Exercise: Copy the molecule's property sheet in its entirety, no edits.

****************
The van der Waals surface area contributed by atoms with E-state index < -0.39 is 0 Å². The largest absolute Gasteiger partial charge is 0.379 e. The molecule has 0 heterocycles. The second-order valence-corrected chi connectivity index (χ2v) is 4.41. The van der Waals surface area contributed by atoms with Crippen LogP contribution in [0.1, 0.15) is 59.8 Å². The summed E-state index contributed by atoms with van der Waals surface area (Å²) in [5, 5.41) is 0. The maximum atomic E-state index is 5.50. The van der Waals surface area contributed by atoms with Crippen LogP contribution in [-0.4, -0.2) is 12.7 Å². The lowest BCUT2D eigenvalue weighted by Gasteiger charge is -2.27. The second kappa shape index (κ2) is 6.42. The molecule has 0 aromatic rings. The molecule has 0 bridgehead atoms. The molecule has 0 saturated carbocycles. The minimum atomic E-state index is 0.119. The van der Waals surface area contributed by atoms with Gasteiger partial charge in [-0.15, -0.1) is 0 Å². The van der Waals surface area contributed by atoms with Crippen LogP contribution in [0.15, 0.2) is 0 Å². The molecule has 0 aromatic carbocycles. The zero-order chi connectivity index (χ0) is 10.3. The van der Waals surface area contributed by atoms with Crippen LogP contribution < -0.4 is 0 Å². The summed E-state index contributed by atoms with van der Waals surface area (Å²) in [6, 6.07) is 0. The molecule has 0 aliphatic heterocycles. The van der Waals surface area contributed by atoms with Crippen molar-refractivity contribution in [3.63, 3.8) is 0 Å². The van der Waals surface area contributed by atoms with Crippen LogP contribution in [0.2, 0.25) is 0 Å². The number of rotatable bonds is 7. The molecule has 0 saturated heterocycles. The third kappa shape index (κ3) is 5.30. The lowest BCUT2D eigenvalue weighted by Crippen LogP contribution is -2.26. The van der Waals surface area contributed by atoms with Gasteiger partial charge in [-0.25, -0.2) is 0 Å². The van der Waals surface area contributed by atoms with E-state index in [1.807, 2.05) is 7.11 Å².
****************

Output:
The van der Waals surface area contributed by atoms with E-state index < -0.39 is 0 Å². The largest absolute Gasteiger partial charge is 0.379 e. The molecule has 0 heterocycles. The second-order valence-corrected chi connectivity index (χ2v) is 4.41. The van der Waals surface area contributed by atoms with Crippen LogP contribution in [0.1, 0.15) is 59.8 Å². The summed E-state index contributed by atoms with van der Waals surface area (Å²) in [5, 5.41) is 0. The maximum atomic E-state index is 5.50. The van der Waals surface area contributed by atoms with Crippen LogP contribution in [-0.4, -0.2) is 12.7 Å². The lowest BCUT2D eigenvalue weighted by Gasteiger charge is -2.27. The second kappa shape index (κ2) is 6.42. The molecule has 0 aromatic rings. The molecule has 0 bridgehead atoms. The molecule has 0 saturated carbocycles. The minimum atomic E-state index is 0.119. The van der Waals surface area contributed by atoms with Gasteiger partial charge in [-0.15, -0.1) is 0 Å². The van der Waals surface area contributed by atoms with Crippen LogP contribution in [0.15, 0.2) is 0 Å². The molecule has 0 aromatic carbocycles. The zero-order chi connectivity index (χ0) is 10.3. The van der Waals surface area contributed by atoms with Crippen LogP contribution < -0.4 is 0 Å². The summed E-state index contributed by atoms with van der Waals surface area (Å²) in [6, 6.07) is 0. The molecule has 0 aliphatic heterocycles. The van der Waals surface area contributed by atoms with Crippen molar-refractivity contribution in [3.63, 3.8) is 0 Å². The van der Waals surface area contributed by atoms with Crippen LogP contribution in [0.2, 0.25) is 0 Å². The number of rotatable bonds is 7. The molecule has 0 saturated heterocycles. The third kappa shape index (κ3) is 5.30. The lowest BCUT2D eigenvalue weighted by Crippen LogP contribution is -2.26. The van der Waals surface area contributed by atoms with Gasteiger partial charge in [-0.25, -0.2) is 0 Å². The van der Waals surface area contributed by atoms with E-state index in [1.807, 2.05) is 7.11 Å².